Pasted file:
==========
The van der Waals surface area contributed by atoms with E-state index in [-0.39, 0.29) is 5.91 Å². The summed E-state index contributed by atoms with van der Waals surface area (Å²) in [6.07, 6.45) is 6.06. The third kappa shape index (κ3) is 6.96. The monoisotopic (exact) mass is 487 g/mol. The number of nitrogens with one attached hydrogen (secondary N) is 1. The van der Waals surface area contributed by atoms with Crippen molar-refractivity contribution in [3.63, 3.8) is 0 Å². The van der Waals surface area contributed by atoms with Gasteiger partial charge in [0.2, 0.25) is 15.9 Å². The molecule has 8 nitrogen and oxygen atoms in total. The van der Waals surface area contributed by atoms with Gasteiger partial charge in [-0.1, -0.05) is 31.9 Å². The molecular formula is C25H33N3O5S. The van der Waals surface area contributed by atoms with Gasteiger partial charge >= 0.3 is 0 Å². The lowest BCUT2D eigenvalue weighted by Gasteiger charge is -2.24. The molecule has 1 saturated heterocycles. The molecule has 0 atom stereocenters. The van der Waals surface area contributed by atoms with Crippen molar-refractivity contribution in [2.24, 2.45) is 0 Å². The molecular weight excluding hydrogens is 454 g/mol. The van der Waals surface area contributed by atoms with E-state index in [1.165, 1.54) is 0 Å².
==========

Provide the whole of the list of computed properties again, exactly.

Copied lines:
The van der Waals surface area contributed by atoms with E-state index in [-0.39, 0.29) is 5.91 Å². The summed E-state index contributed by atoms with van der Waals surface area (Å²) in [6.07, 6.45) is 6.06. The third kappa shape index (κ3) is 6.96. The monoisotopic (exact) mass is 487 g/mol. The number of nitrogens with one attached hydrogen (secondary N) is 1. The van der Waals surface area contributed by atoms with Crippen molar-refractivity contribution in [3.63, 3.8) is 0 Å². The van der Waals surface area contributed by atoms with Gasteiger partial charge in [0.2, 0.25) is 15.9 Å². The molecule has 8 nitrogen and oxygen atoms in total. The van der Waals surface area contributed by atoms with Gasteiger partial charge in [-0.1, -0.05) is 31.9 Å². The molecular formula is C25H33N3O5S. The van der Waals surface area contributed by atoms with Gasteiger partial charge >= 0.3 is 0 Å². The lowest BCUT2D eigenvalue weighted by Gasteiger charge is -2.24. The molecule has 1 saturated heterocycles. The molecule has 0 atom stereocenters. The van der Waals surface area contributed by atoms with Crippen molar-refractivity contribution in [2.24, 2.45) is 0 Å². The molecular weight excluding hydrogens is 454 g/mol. The van der Waals surface area contributed by atoms with E-state index in [1.165, 1.54) is 0 Å².